It’s all right here in the terms and conditions, which is conveniently (for them) in fine print at the bottom of the page.
If you can’t read it, I’ll type it out for you here:
“By placing an order, you will pay S & H to receive a 30 day supply.
You will also be automatically enrolled in our membership program.
The program will charge you $89.41 on the 15th day of your order date for a monthly supply and every 30 days thereafter until you cancel.You can cancel at any time by calling +1-855-322-8780.
If you cancel before the 14th day of your order date, you pay the S&H of your 30 day supply.
If you cancel after the 15th day of your order date, you shall pay for the 30 day supply plus any future supplies without refund."
So not only will you be charged the full price for the product in 2 weeks, BUT, you’ll also be billed every 30 days thereafter and sent a new bottle.
What is Test Core X?
All B.S. aside, does the supplement even work?
Well I did a little digging and took a look at the ingredients label.
According to them, Test X Core contains ingredients such as Saw Palmetto, Magnesium, Panax Ginseng, Tongkat Ali, Zinc, Vitamin B6, Fenugreek extract, Lycopene, Tribulus Terrestris extract, L-Arginine, Taurine, and Boron.
There’s nothing really “revolutionary” about this supplement, as these very same ingredients can be found in a multitude of other testosterone boosters, pre workout pills, and even male enhancers.
In fact, the combination of L-Arginine and Tribulus is very common in bodybuilding circles, as it’s been shown improve vascularity and results.
L-Arginine does have a tendency to lower blood pressure, though, so it’s important to make sure you check with your doctor first before taking it.
What Do The TestX Core Reviews Say?
Apart from the usual fake review websites, we did find some genuine feedback on TestX Core.
According to the reviews on Amazon, it’s not a very pretty picture.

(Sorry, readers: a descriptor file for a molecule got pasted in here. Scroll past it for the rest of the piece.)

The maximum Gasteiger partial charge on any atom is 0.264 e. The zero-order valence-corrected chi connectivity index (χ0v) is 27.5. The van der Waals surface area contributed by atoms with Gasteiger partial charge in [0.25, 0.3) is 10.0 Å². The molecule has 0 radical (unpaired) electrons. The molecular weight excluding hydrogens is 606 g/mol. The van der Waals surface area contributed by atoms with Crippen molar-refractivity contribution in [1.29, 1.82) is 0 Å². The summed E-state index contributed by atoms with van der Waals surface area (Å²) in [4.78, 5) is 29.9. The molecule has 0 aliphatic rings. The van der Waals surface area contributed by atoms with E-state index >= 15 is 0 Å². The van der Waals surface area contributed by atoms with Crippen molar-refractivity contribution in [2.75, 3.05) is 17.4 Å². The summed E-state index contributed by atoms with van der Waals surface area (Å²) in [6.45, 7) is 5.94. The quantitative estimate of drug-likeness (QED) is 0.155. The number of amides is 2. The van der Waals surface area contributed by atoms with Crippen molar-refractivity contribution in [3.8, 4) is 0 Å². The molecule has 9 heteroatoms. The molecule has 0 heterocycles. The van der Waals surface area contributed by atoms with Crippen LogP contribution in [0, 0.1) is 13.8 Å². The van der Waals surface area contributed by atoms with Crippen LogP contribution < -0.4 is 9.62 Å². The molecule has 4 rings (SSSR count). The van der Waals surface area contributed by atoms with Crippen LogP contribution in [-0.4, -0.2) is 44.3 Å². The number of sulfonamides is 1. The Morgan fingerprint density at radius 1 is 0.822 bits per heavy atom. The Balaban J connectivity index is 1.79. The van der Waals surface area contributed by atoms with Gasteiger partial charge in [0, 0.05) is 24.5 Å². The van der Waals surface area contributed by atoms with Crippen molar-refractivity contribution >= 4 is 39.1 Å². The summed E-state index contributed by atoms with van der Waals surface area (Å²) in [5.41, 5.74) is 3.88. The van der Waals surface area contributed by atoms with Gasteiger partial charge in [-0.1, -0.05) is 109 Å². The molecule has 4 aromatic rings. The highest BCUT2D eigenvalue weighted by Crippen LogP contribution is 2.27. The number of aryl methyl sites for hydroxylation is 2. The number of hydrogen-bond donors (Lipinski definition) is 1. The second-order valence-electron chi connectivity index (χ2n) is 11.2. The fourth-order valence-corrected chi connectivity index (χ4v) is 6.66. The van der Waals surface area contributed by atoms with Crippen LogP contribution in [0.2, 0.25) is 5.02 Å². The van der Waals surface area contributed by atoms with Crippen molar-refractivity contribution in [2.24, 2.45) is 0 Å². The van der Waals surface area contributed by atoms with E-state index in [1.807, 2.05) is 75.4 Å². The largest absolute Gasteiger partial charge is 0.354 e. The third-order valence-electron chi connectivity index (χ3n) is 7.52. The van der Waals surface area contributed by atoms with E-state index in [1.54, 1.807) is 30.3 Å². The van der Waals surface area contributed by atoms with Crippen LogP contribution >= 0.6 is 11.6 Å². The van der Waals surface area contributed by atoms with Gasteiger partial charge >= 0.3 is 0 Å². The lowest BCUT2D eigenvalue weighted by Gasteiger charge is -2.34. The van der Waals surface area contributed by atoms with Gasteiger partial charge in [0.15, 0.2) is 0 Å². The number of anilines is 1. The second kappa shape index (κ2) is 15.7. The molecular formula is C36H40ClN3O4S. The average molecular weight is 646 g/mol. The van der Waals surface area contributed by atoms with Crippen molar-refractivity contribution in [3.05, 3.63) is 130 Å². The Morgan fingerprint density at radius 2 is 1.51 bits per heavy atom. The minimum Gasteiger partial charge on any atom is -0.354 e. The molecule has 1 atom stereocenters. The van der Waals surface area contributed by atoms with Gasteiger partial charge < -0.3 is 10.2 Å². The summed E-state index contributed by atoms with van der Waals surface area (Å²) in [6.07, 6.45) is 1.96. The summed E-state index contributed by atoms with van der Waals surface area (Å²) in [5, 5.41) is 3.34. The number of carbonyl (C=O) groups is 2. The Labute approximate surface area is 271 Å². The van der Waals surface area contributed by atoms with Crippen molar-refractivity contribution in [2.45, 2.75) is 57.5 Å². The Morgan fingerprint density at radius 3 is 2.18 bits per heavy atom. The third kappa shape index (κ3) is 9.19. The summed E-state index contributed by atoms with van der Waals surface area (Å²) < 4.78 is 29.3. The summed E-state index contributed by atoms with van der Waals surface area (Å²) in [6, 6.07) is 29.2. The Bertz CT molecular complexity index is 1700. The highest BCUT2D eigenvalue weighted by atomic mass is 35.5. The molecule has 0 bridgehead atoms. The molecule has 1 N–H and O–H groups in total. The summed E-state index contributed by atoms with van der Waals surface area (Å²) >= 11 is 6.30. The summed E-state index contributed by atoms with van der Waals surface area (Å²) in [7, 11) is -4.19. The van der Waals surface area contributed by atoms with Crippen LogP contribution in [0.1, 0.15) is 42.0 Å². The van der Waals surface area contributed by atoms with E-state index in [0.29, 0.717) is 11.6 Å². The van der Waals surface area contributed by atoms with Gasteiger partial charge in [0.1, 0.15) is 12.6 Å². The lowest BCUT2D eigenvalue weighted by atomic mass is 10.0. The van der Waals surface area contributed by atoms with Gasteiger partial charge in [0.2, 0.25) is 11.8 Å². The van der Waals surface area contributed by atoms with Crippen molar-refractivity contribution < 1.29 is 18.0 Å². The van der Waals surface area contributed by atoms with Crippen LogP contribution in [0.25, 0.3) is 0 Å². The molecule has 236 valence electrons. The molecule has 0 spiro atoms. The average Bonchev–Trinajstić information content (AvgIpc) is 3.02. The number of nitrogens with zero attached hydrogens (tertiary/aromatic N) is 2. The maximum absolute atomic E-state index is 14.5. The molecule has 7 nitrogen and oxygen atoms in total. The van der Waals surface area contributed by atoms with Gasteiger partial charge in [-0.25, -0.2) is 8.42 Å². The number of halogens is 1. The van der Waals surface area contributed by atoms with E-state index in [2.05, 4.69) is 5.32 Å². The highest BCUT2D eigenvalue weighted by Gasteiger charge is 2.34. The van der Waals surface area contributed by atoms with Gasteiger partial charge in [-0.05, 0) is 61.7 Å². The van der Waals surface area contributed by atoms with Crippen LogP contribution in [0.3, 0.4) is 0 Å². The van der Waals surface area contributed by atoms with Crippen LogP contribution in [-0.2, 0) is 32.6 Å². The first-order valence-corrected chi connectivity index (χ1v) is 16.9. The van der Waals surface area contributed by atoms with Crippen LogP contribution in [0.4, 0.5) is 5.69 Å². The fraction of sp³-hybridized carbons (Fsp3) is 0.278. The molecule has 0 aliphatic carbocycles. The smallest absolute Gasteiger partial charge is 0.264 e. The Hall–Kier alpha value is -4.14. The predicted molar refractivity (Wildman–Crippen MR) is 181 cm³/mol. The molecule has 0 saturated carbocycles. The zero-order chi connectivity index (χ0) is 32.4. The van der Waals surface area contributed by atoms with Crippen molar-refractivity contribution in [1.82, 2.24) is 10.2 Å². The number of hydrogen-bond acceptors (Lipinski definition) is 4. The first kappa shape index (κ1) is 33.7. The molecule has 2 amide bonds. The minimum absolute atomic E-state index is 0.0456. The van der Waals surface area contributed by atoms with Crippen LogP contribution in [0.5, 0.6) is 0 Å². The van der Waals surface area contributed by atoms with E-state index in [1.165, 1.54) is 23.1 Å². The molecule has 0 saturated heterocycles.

As you can see above, the vast majority of testimonials rate the product 2 stars or below, and reading through them seems to support that rating.
- Total crap
- No benefit whatsoever
- Not worth it
seem to be pretty prevalent.
There were 2 five star reviews, but one gentleman elaborated on his results, stating “no further comment”.
Well, that’s not very helpful now, is it?
Who makes TestX Core?
According to the label and my research, Test X Core is distributed by a company called Phenom Health.
They are behind several other products, including Bioslim Burn, NO Max Shred, Omega-3 IQ Elite, and Synagen IQ, a supplement we actually wrote about in the past.
Frequently Asked Questions
Was TestX Core featured on the TV show Shark Tank?
I dug around on the official Shark Tank website, and found no mention of Test X Core whatsoever.
Surely if it were on the show you would have seen SOMETHING about it, but alas there’s nothing.
Can I buy TestX Core in stores?
I called up my local GNC, Vitamin Shoppe, and Walmart, and none of them carry (much less ever heard of) Test X Core.
You can only buy it on their official site or on Amazon.
Should I take it with anything else?
According to a few sources I looked at, some of these fake articles say that you should take TestX Core with other supplements like NO max shred or NO2 Shred.
This is a scam.
They are only telling you to take it with these other supplements so they can make more money.
I’ve seen these fake ads being sprinkled all over social media for years.
It always starts off with some “revolutionary new supplement” breakthrough that athletes, celebrities, and personal trainers are recommending.
And it almost ALWAYS turns out to be complete B.S.
Don’t buy into the hype!
Does Test X Core REALLY work?
But, by using false and deceptive practices to market their product, they lose all credibility in my book.
Have You Used Text X Core? Leave Your Review Below!